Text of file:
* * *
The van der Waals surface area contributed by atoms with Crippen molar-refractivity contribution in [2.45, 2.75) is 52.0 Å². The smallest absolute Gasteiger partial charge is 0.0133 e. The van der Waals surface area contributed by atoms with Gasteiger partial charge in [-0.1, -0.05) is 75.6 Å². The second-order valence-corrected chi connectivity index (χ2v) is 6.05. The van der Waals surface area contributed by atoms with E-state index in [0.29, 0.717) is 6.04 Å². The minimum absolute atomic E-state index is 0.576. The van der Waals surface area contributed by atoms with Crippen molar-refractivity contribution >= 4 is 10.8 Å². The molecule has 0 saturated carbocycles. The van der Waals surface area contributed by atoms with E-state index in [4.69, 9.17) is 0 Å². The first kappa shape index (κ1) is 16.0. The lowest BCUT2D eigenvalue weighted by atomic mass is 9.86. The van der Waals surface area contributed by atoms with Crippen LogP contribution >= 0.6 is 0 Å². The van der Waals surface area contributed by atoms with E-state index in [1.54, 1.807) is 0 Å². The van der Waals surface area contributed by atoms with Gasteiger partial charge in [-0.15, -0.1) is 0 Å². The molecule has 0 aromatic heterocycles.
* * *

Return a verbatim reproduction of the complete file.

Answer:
The van der Waals surface area contributed by atoms with Crippen molar-refractivity contribution in [2.45, 2.75) is 52.0 Å². The smallest absolute Gasteiger partial charge is 0.0133 e. The van der Waals surface area contributed by atoms with Gasteiger partial charge in [-0.1, -0.05) is 75.6 Å². The second-order valence-corrected chi connectivity index (χ2v) is 6.05. The van der Waals surface area contributed by atoms with E-state index in [0.29, 0.717) is 6.04 Å². The minimum absolute atomic E-state index is 0.576. The van der Waals surface area contributed by atoms with Crippen molar-refractivity contribution >= 4 is 10.8 Å². The molecule has 0 saturated carbocycles. The van der Waals surface area contributed by atoms with E-state index in [4.69, 9.17) is 0 Å². The first kappa shape index (κ1) is 16.0. The lowest BCUT2D eigenvalue weighted by atomic mass is 9.86. The van der Waals surface area contributed by atoms with Crippen LogP contribution >= 0.6 is 0 Å². The van der Waals surface area contributed by atoms with E-state index in [1.54, 1.807) is 0 Å². The van der Waals surface area contributed by atoms with Gasteiger partial charge in [-0.15, -0.1) is 0 Å². The molecule has 0 aromatic heterocycles.